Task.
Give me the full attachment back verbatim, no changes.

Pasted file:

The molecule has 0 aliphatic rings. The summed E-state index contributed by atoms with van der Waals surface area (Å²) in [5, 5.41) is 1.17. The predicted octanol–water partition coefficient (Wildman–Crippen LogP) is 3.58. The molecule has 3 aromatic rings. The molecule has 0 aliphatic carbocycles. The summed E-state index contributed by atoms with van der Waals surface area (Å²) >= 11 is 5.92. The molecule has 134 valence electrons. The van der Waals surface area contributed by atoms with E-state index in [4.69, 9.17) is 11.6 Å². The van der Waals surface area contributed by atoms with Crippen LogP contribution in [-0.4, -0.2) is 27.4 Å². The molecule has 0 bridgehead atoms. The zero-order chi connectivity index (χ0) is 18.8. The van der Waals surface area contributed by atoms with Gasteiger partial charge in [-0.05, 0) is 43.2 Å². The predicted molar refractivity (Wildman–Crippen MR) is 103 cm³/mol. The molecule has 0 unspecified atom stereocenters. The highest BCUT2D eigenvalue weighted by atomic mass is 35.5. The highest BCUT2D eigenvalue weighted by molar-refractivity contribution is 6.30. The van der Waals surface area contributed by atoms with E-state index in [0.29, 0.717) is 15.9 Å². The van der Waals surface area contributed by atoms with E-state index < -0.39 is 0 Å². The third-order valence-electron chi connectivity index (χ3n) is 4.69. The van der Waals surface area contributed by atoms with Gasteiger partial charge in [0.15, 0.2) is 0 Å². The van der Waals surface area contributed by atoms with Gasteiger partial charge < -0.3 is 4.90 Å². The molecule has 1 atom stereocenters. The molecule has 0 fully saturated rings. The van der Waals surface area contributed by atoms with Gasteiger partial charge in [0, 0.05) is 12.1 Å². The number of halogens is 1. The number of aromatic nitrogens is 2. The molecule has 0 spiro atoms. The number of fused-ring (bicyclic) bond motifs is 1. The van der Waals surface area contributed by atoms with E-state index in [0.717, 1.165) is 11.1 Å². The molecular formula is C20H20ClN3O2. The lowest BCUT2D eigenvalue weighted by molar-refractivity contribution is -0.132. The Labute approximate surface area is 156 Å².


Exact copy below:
The molecule has 0 aliphatic rings. The summed E-state index contributed by atoms with van der Waals surface area (Å²) in [5, 5.41) is 1.17. The predicted octanol–water partition coefficient (Wildman–Crippen LogP) is 3.58. The molecule has 3 aromatic rings. The molecule has 0 aliphatic carbocycles. The summed E-state index contributed by atoms with van der Waals surface area (Å²) >= 11 is 5.92. The molecule has 134 valence electrons. The van der Waals surface area contributed by atoms with E-state index in [4.69, 9.17) is 11.6 Å². The van der Waals surface area contributed by atoms with Crippen LogP contribution in [-0.4, -0.2) is 27.4 Å². The molecule has 0 bridgehead atoms. The zero-order chi connectivity index (χ0) is 18.8. The van der Waals surface area contributed by atoms with Gasteiger partial charge in [-0.05, 0) is 43.2 Å². The predicted molar refractivity (Wildman–Crippen MR) is 103 cm³/mol. The molecule has 0 unspecified atom stereocenters. The highest BCUT2D eigenvalue weighted by atomic mass is 35.5. The highest BCUT2D eigenvalue weighted by molar-refractivity contribution is 6.30. The van der Waals surface area contributed by atoms with E-state index in [0.29, 0.717) is 15.9 Å². The van der Waals surface area contributed by atoms with E-state index < -0.39 is 0 Å². The third-order valence-electron chi connectivity index (χ3n) is 4.69. The van der Waals surface area contributed by atoms with Gasteiger partial charge in [0.15, 0.2) is 0 Å². The van der Waals surface area contributed by atoms with Gasteiger partial charge < -0.3 is 4.90 Å². The molecule has 1 atom stereocenters. The molecule has 0 fully saturated rings. The van der Waals surface area contributed by atoms with Gasteiger partial charge in [0, 0.05) is 12.1 Å². The number of halogens is 1. The number of aromatic nitrogens is 2. The molecule has 0 spiro atoms. The number of fused-ring (bicyclic) bond motifs is 1. The van der Waals surface area contributed by atoms with E-state index in [0.717, 1.165) is 11.1 Å². The molecular formula is C20H20ClN3O2. The lowest BCUT2D eigenvalue weighted by molar-refractivity contribution is -0.132. The Labute approximate surface area is 156 Å².